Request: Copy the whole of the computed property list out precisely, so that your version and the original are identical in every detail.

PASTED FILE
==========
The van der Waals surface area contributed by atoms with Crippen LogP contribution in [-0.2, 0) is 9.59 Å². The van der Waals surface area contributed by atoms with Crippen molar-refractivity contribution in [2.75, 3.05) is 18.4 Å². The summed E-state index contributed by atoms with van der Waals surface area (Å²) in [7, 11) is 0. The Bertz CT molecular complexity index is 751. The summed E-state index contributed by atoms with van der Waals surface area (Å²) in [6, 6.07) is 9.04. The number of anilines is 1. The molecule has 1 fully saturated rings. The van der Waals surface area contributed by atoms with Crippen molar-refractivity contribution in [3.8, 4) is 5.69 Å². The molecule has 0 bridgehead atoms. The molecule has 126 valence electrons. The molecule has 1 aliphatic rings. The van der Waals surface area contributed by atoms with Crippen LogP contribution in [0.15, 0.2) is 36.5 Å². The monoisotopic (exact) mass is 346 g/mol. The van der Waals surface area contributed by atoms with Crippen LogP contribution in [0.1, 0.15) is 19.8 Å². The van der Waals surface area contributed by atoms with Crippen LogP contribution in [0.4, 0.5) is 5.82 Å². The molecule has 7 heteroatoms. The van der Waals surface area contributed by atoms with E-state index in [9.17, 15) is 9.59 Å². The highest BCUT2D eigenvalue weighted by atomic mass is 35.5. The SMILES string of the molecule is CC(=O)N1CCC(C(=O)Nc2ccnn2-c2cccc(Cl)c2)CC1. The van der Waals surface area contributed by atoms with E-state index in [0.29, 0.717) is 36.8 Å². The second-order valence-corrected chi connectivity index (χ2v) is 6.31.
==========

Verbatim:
The van der Waals surface area contributed by atoms with Crippen LogP contribution in [-0.2, 0) is 9.59 Å². The van der Waals surface area contributed by atoms with Crippen molar-refractivity contribution in [2.75, 3.05) is 18.4 Å². The summed E-state index contributed by atoms with van der Waals surface area (Å²) in [7, 11) is 0. The Bertz CT molecular complexity index is 751. The summed E-state index contributed by atoms with van der Waals surface area (Å²) in [6, 6.07) is 9.04. The number of anilines is 1. The molecule has 1 fully saturated rings. The van der Waals surface area contributed by atoms with Crippen molar-refractivity contribution in [3.8, 4) is 5.69 Å². The molecule has 0 bridgehead atoms. The molecule has 126 valence electrons. The molecule has 1 aliphatic rings. The van der Waals surface area contributed by atoms with Crippen LogP contribution in [0.15, 0.2) is 36.5 Å². The monoisotopic (exact) mass is 346 g/mol. The van der Waals surface area contributed by atoms with Crippen LogP contribution in [0.1, 0.15) is 19.8 Å². The van der Waals surface area contributed by atoms with Crippen LogP contribution in [0.4, 0.5) is 5.82 Å². The molecule has 7 heteroatoms. The van der Waals surface area contributed by atoms with E-state index in [9.17, 15) is 9.59 Å². The highest BCUT2D eigenvalue weighted by atomic mass is 35.5. The SMILES string of the molecule is CC(=O)N1CCC(C(=O)Nc2ccnn2-c2cccc(Cl)c2)CC1. The van der Waals surface area contributed by atoms with E-state index in [0.29, 0.717) is 36.8 Å². The second-order valence-corrected chi connectivity index (χ2v) is 6.31.